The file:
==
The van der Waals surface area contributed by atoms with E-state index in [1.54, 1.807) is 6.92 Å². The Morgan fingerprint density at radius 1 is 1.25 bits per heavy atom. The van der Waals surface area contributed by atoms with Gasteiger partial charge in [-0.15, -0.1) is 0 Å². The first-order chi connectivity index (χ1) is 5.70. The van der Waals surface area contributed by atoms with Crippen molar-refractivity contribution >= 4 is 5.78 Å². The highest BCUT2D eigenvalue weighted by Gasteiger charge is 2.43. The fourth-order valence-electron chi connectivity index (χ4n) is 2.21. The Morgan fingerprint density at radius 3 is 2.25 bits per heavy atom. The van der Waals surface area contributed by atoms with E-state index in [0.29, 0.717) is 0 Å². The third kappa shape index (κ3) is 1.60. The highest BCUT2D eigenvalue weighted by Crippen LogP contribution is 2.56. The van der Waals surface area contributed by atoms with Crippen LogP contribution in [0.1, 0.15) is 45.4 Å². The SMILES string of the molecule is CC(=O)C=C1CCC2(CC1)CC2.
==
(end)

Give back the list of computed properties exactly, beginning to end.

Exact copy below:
The van der Waals surface area contributed by atoms with E-state index in [1.54, 1.807) is 6.92 Å². The Morgan fingerprint density at radius 1 is 1.25 bits per heavy atom. The van der Waals surface area contributed by atoms with Gasteiger partial charge in [-0.15, -0.1) is 0 Å². The first-order chi connectivity index (χ1) is 5.70. The van der Waals surface area contributed by atoms with Crippen molar-refractivity contribution >= 4 is 5.78 Å². The highest BCUT2D eigenvalue weighted by Gasteiger charge is 2.43. The fourth-order valence-electron chi connectivity index (χ4n) is 2.21. The Morgan fingerprint density at radius 3 is 2.25 bits per heavy atom. The van der Waals surface area contributed by atoms with E-state index in [0.29, 0.717) is 0 Å². The third kappa shape index (κ3) is 1.60. The highest BCUT2D eigenvalue weighted by Crippen LogP contribution is 2.56. The van der Waals surface area contributed by atoms with Crippen LogP contribution in [0.1, 0.15) is 45.4 Å². The SMILES string of the molecule is CC(=O)C=C1CCC2(CC1)CC2.